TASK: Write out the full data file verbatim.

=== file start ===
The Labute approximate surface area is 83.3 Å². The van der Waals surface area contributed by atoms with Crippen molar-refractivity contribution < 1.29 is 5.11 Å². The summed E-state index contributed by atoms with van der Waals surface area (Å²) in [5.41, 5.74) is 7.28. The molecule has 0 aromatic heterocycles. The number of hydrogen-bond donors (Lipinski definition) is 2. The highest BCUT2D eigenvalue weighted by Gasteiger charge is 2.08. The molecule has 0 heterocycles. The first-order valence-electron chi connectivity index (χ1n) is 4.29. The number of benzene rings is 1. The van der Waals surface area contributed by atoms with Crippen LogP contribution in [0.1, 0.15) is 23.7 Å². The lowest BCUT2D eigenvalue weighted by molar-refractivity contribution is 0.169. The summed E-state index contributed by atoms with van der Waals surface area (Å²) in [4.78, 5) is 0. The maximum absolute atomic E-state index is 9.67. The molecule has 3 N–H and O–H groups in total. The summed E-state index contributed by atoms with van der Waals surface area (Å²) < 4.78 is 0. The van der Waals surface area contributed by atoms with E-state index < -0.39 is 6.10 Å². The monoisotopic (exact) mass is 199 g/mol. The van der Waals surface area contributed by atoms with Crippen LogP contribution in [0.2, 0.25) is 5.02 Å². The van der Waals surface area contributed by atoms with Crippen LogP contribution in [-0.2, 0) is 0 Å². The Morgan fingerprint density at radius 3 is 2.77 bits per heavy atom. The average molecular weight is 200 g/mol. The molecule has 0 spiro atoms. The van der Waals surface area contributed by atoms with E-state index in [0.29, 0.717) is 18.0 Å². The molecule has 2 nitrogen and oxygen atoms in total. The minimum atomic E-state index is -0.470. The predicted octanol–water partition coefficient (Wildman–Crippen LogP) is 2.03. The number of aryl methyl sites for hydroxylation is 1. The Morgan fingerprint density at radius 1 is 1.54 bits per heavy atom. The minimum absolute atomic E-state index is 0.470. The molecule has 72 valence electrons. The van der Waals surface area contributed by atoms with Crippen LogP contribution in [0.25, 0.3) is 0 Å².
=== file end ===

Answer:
The Labute approximate surface area is 83.3 Å². The van der Waals surface area contributed by atoms with Crippen molar-refractivity contribution < 1.29 is 5.11 Å². The summed E-state index contributed by atoms with van der Waals surface area (Å²) in [5.41, 5.74) is 7.28. The molecule has 0 aromatic heterocycles. The number of hydrogen-bond donors (Lipinski definition) is 2. The highest BCUT2D eigenvalue weighted by Gasteiger charge is 2.08. The molecule has 0 heterocycles. The first-order valence-electron chi connectivity index (χ1n) is 4.29. The number of benzene rings is 1. The van der Waals surface area contributed by atoms with Crippen LogP contribution in [0.1, 0.15) is 23.7 Å². The lowest BCUT2D eigenvalue weighted by molar-refractivity contribution is 0.169. The summed E-state index contributed by atoms with van der Waals surface area (Å²) in [4.78, 5) is 0. The maximum absolute atomic E-state index is 9.67. The molecule has 3 N–H and O–H groups in total. The summed E-state index contributed by atoms with van der Waals surface area (Å²) < 4.78 is 0. The van der Waals surface area contributed by atoms with E-state index < -0.39 is 6.10 Å². The monoisotopic (exact) mass is 199 g/mol. The van der Waals surface area contributed by atoms with Crippen LogP contribution in [0.2, 0.25) is 5.02 Å². The van der Waals surface area contributed by atoms with Crippen LogP contribution in [-0.2, 0) is 0 Å². The Morgan fingerprint density at radius 3 is 2.77 bits per heavy atom. The average molecular weight is 200 g/mol. The molecule has 0 spiro atoms. The van der Waals surface area contributed by atoms with E-state index in [0.29, 0.717) is 18.0 Å². The molecule has 2 nitrogen and oxygen atoms in total. The minimum atomic E-state index is -0.470. The predicted octanol–water partition coefficient (Wildman–Crippen LogP) is 2.03. The number of aryl methyl sites for hydroxylation is 1. The Morgan fingerprint density at radius 1 is 1.54 bits per heavy atom. The minimum absolute atomic E-state index is 0.470. The molecule has 72 valence electrons. The van der Waals surface area contributed by atoms with Crippen LogP contribution in [0.25, 0.3) is 0 Å².